Food Safety and The Law
The food industry is heavily regulated and rightfully so. People can get very ill from food borne illnesses if hazards are not properly identified and controlled.
This can lead to things such as warnings, fines or even prosecution. Therefore, it is in the best interest of both your business and the community you serve to ensure that the food safety laws are followed.
We know from experience – the regulations can be a bit daunting.
Let us talk you through it.
What does the law require me to do?
Under the Australia New Zealand Food Standards Code, businesses that provide food service to vulnerable persons are required to implement a documented and audited food safety program. That’s a bit wordy, so we’ll break it down.
You are required to have a food safety program if you serve food to vulnerable people. However, this begs the question – what exactly is a vulnerable person? Aren’t we all a little vulnerable?
Food Standards Australia New Zealand states that a vulnerable person is a person who is in the care of a hospital, hospice, aged care facility, or childcare centre. A vulnerable person could also be the client of a delivered meals organisation.
Does this apply to you and your business?
What is a food safety program?
As stated, a food safety program needs to be documented and audited. What does this mean though?
We’ll start with the documentation. There is a legal requirement for certain information and documents to be included as part of the food safety program. There is more that can be included but the legal requirements are the bare minimum.
These requirements include systematic identification of potential hazards and the identification of where each hazard can be controlled and the means of control. FAQs on the requirements can be seen here.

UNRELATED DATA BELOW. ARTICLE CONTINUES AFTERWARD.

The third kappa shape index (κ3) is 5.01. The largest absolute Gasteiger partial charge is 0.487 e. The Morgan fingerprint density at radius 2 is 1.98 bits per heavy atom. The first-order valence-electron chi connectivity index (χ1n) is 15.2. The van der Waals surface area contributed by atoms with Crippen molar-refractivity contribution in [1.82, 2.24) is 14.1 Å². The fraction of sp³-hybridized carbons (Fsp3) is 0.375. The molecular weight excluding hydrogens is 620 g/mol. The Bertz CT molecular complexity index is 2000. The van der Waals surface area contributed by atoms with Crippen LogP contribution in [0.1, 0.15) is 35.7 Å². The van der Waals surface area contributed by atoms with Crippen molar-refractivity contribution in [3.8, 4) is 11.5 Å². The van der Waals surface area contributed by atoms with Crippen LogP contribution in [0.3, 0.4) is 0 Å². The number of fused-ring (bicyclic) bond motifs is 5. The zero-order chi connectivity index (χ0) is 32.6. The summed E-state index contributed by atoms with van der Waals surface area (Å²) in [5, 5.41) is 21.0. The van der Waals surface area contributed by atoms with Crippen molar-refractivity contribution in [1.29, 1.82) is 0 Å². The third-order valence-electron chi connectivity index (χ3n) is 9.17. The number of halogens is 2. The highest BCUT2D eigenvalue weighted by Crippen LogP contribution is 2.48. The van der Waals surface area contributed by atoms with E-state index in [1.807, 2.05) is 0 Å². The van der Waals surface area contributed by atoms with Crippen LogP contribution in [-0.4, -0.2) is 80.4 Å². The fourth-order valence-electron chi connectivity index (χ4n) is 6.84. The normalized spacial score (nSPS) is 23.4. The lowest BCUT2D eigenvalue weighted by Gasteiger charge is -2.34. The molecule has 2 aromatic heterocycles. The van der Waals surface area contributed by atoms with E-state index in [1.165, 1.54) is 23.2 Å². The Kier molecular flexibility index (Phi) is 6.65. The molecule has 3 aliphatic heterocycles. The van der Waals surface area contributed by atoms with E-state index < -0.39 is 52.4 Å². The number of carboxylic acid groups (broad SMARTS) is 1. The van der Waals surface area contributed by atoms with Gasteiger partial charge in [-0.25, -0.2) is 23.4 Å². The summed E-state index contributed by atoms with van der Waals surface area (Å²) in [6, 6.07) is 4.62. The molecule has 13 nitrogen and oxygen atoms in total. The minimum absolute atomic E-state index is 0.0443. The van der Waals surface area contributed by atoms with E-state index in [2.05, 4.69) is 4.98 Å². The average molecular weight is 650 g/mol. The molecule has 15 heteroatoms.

Next thing we know is that a food safety program needs to be audited by a person approved as a food safety auditor. This needs to be done at a frequency that is determined by the appropriate enforcement agency and may differ from state to state. The frequency will also differ depending on how well your business has met the food safety requirements in the past. This audit may be done by third party auditors or government-employed auditors depending on the state.
How do I make sure I meet regulations?
You’ll notice that we stated earlier that you will need to identify each potential hazard and the means of control. One form of control suggested by the standards is cleaning and sanitisation to reduce contamination of food from premises and equipment. Prevention is the best means of control and this is where Jaymak can help.
Jaymak can come in and evaluate your premises and help to make recommendations on the frequency and scope of cleaning based on various factors. We can even save you money by reducing your energy consumption.
Book in for a free consultation with one of our experts who will come and inspect your venue, identify the efficiency of your equipment and help you to establish your hygiene requirements and provide you with a full report and quote. Book in now or use our technician locator to find the technicians in your local area.
https://www.foodstandards.gov.au/code/userguide/Documents/Guide%20321%20FINAL.pdf – A guide to Standard 3.2.1 Food Safety Programs
Chapter 3 of the Australia New Zealand Food Standards Code
A Guide to Standard 3.3.1 Food Safety Programs for Food Service to Vulnerable Persons.
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